My fingertips were bleeding. It had been a while since I pulled the weeds that like to peek through my patio bricks, and my temper with the boys was short, so I spent a couple hours with that task. Earlier in the day I faced the relentless reminders that Sundays are falling out of sorts with me again, and that worries me a bit. For a long time Sundays were the worst, but they got better and more tolerable, until recently when they started to go downhill again. I don’t know why that is, but I do know that the boys and I haven’t seen eye to eye in a few weeks, and maybe by Sunday afternoon we’ve had just about enough of each other. I don’t know.
They really are wonderful kids. They don’t fight or argue with each other, and the closest they get to complaining is the pouty faces when I tell them we have to run to the grocery store. I’m bothered by the thought that they are reluctant to challenge me because I may be unpleasant to be with sometimes, and that’s all on me. I forget that they are probably too young to be able to adequately process the reasons for my frustrations with them, and I worry that I’m asking too much of them. I don’t imagine there’s a good age for your mom to die, but even if there is, I can pretty much guarantee that it isn’t when you’re 7 and 9. I don’t want to make them grow up any faster than they should, but I still have no idea where the line is between being a kid and helping me get through every day. I know there is more asked of them than any of their friends, and that has nothing to do with taking out the trash.
I was reminded a few days ago that they have their own life and challenges they struggle with every day. Learning new things at school and growing physically and socially, while still keeping one foot behind for fun things like playing with pillow pets and video games and reading Garfield comics. I never really thought how their everyday is probably, in its own way, just as stressful as my everyday. I forget that their everyday has that tinge of losing their mom, whether they realize it or not. I forget that they’re still just 9 and 11.
We sat down this evening and talked about taking a few steps back and regrouping. We discussed the things that were losing direction and tried to come up with ways to get the easy things back on track. We agreed to make some changes in hopes that we could make effective use of our time without leaving ourselves alone on an island, as it were.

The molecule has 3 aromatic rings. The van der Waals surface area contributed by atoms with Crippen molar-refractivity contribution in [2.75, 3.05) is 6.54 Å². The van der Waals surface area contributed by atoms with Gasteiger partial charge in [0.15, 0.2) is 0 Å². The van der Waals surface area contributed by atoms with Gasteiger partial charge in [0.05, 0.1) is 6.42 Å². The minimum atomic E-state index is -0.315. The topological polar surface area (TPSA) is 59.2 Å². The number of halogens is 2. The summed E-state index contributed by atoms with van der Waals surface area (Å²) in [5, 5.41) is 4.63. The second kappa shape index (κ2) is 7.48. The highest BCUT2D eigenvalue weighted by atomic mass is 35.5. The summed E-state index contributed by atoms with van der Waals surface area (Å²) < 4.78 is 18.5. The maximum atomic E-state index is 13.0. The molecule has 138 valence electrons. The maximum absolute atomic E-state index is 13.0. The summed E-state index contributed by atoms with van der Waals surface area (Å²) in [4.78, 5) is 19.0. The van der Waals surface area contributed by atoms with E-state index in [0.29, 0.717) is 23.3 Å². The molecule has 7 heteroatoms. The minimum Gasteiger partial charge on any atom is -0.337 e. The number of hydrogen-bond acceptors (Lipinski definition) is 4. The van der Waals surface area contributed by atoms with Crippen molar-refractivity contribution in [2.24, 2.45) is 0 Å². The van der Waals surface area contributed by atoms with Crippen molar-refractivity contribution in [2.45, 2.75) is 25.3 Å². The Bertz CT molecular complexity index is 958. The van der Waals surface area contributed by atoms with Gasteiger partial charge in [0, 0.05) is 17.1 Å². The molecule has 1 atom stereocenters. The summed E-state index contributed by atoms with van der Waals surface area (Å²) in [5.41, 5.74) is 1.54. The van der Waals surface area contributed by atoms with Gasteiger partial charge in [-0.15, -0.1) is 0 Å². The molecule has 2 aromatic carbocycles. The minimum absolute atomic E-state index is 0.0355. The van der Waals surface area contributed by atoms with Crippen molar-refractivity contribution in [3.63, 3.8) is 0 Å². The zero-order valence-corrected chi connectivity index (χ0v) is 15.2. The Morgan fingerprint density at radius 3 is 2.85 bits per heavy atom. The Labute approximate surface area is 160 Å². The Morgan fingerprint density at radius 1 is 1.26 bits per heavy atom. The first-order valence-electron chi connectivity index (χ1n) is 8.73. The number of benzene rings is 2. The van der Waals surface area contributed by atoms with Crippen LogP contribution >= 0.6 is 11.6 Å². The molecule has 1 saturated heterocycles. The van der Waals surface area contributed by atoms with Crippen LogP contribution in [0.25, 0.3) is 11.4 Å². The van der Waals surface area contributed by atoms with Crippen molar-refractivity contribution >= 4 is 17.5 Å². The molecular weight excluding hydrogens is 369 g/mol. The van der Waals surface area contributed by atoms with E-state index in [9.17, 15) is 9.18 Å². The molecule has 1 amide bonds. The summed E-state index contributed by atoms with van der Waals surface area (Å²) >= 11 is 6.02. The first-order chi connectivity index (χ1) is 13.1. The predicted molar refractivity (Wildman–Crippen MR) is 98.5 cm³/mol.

Bear with me while I switch gears a bit to give some background to this.
I’ve recently found love and happiness with a wonderful woman who has three children of her own. She’s nearing the end of a rather difficult divorce, and she has absorbed a lot in hopes of protecting her children. “They never asked for this,” she’d say. “They don’t deserve this.” And no, they didn’t, and no, they don’t. She ran blocker all summer for her kids, and because of her nature, because she always looks and hopes for the best of everyone, she had to absorb a lot of abuse, for lack of a better word. Her optimism and joie de vivre are what attracted me to her initially, but it was her willingness to share her pain and weakness with me that made me fall in love with her and appreciate her that much more. She lives for her kids, but sometimes she needed to ball herself up in my arms and cry, and sometimes I think that’s what saved her and kept her at it. That and an occasional bout with brutal honesty I gave her. And now, I think, the sun is beginning to shine for her again.
I tell you this because I admire how much her life is about her children. She doesn’t get a lot of free time for herself, and when she gets some semblance of that, she’s wrestling the pile of laundry that buries her dining room table or building a pool in her back yard. She even became a runner, because even just sitting around for 40 minutes isn’t good enough. This is not a bad thing. I do not live my life like that with regard to my kids. If they are here and in the playroom, that’s always been good enough.
But it isn’t good enough. Sundays aren’t for laying on the couch and watching football all day. They visit their grandparents regularly but essentially, there is just me here for them. I’m running blocker for them every single day – not from a person recklessly finding their own way, but from me finding my own way, and life pushing them in all new directions. My time isn’t all mine, and the longer I ignore acceptance of that, the longer and more difficult my days will be with them.
And Sundays will never get better.